Task 1.5 Genomic Shift and Drift Trends of Emerging Pathogens

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The Lawrence Livermore National Laboratory (LLNL) Bioinformatics group has recently taken on a role in DTRA's Transformation Medical Technologies Initiative (TMTI). The high-level goal of TMTI is to accelerate the development of broad-spectrum countermeasures. To achieve those goals, TMTI has a near term need to conduct analyses of genomic shift and drift trends of emerging pathogens, with a focused eye on select agent pathogens, as well as antibiotic and virulence markers. Most emerging human pathogens are zoonotic viruses with a genome composed of RNA. The high mutation rate of the replication enzymes of RNA viruses contributes to sequence drift and ... continued below

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Borucki, M January 5, 2010.

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The Lawrence Livermore National Laboratory (LLNL) Bioinformatics group has recently taken on a role in DTRA's Transformation Medical Technologies Initiative (TMTI). The high-level goal of TMTI is to accelerate the development of broad-spectrum countermeasures. To achieve those goals, TMTI has a near term need to conduct analyses of genomic shift and drift trends of emerging pathogens, with a focused eye on select agent pathogens, as well as antibiotic and virulence markers. Most emerging human pathogens are zoonotic viruses with a genome composed of RNA. The high mutation rate of the replication enzymes of RNA viruses contributes to sequence drift and provides one mechanism for these viruses to adapt to diverse hosts (interspecies transmission events) and cause new human and zoonotic diseases. Additionally, new viral pathogens frequently emerge due to genetic shift (recombination and segment reassortment) which allows for dramatic genotypic and phenotypic changes to occur rapidly. Bacterial pathogens also evolve via genetic drift and shift, although sequence drift generally occurs at a much slower rate for bacteria as compared to RNA viruses. However, genetic shift such as lateral gene transfer and inter- and intragenomic recombination enables bacteria to rapidly acquire new mechanisms of survival and antibiotic resistance. New technologies such as rapid whole genome sequencing of bacterial genomes, ultra-deep sequencing of RNA virus populations, metagenomic studies of environments rich in antibiotic resistance genes, and the use of microarrays for the detection and characterization of emerging pathogens provide mechanisms to address the challenges posed by the rapid emergence of pathogens. Bioinformatic algorithms that enable efficient analysis of the massive amounts of data generated by these technologies as well computational modeling of protein structures and evolutionary processes need to be developed to allow the technology to fulfill its potential.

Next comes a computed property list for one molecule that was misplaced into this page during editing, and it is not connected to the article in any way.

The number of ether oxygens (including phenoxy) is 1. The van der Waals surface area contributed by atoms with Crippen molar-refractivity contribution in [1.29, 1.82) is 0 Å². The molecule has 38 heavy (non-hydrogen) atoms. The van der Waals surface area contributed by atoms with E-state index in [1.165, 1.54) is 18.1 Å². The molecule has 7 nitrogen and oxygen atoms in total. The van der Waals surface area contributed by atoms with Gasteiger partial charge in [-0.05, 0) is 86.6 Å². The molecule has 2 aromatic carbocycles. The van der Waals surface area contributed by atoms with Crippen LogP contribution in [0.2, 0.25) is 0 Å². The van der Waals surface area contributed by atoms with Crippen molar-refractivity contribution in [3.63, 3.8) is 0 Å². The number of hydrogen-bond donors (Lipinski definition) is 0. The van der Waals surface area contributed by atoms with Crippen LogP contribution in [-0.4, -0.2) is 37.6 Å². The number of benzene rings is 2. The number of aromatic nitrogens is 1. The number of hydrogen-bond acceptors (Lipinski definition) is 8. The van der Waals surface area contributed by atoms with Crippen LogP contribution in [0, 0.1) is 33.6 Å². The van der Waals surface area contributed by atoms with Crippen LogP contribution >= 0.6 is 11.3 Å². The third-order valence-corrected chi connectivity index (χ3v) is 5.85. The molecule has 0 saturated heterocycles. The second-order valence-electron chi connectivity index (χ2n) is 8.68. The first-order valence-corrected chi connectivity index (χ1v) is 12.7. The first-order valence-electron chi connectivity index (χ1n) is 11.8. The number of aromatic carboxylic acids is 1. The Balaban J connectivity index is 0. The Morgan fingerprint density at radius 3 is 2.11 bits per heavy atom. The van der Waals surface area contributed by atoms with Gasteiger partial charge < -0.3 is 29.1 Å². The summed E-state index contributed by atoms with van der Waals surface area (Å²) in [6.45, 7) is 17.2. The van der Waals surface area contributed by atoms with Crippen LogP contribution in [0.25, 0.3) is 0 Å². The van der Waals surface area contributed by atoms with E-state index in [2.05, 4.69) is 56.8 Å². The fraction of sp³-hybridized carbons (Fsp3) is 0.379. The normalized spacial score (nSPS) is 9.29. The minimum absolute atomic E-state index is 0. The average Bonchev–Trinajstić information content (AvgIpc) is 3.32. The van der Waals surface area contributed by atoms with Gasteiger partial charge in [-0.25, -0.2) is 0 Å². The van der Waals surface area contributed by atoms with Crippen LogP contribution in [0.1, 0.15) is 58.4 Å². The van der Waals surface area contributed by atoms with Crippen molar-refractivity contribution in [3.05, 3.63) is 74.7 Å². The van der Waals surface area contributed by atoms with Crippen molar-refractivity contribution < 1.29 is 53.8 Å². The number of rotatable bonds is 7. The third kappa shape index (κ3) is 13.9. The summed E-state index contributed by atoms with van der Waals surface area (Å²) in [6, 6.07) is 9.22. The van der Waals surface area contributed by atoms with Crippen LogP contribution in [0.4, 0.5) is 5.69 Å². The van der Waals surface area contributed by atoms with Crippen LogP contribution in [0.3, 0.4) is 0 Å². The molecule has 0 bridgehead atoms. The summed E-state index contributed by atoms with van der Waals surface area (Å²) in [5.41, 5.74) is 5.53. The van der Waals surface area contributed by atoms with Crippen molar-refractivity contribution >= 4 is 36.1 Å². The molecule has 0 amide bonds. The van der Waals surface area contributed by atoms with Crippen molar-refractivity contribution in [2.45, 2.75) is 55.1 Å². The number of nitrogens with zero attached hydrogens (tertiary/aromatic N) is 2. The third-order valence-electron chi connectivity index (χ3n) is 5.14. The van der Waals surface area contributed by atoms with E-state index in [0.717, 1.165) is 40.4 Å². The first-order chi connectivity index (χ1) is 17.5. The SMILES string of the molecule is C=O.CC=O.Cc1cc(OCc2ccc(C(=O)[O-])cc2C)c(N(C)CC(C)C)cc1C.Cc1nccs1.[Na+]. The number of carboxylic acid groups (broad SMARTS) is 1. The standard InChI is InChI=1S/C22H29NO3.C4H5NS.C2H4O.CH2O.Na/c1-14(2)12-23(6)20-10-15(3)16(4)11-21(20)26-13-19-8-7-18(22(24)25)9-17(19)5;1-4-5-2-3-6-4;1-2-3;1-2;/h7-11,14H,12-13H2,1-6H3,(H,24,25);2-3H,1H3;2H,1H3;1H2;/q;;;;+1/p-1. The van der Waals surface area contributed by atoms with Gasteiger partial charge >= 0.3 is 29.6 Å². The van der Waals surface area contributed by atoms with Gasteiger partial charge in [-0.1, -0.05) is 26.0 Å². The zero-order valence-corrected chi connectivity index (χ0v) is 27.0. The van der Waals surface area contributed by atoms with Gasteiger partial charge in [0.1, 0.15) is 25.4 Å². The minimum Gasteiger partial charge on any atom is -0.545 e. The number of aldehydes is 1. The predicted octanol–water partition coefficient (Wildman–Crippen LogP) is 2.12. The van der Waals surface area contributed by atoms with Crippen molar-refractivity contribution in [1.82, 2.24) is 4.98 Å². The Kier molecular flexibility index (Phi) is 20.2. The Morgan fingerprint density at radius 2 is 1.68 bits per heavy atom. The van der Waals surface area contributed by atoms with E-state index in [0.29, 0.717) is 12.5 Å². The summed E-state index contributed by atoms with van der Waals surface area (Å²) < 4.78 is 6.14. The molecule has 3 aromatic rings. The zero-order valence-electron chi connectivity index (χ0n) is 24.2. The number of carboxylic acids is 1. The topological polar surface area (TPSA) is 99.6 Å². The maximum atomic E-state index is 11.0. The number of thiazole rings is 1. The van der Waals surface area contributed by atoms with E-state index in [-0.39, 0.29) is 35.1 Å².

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PDF-file: 22 pages; size: 0.5 Mbytes

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  • Report No.: LLNL-TR-422243
  • Grant Number: W-7405-ENG-48
  • DOI: 10.2172/972402 | External Link
  • Office of Scientific & Technical Information Report Number: 972402
  • Archival Resource Key: ark:/67531/metadc926480

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  • January 5, 2010

Added to The UNT Digital Library

  • Nov. 13, 2016, 7:26 p.m.

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  • Dec. 7, 2016, 10:54 p.m.

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Borucki, M. Task 1.5 Genomic Shift and Drift Trends of Emerging Pathogens, report, January 5, 2010; Livermore, California. (digital.library.unt.edu/ark:/67531/metadc926480/: accessed June 25, 2018), University of North Texas Libraries, Digital Library, digital.library.unt.edu; crediting UNT Libraries Government Documents Department.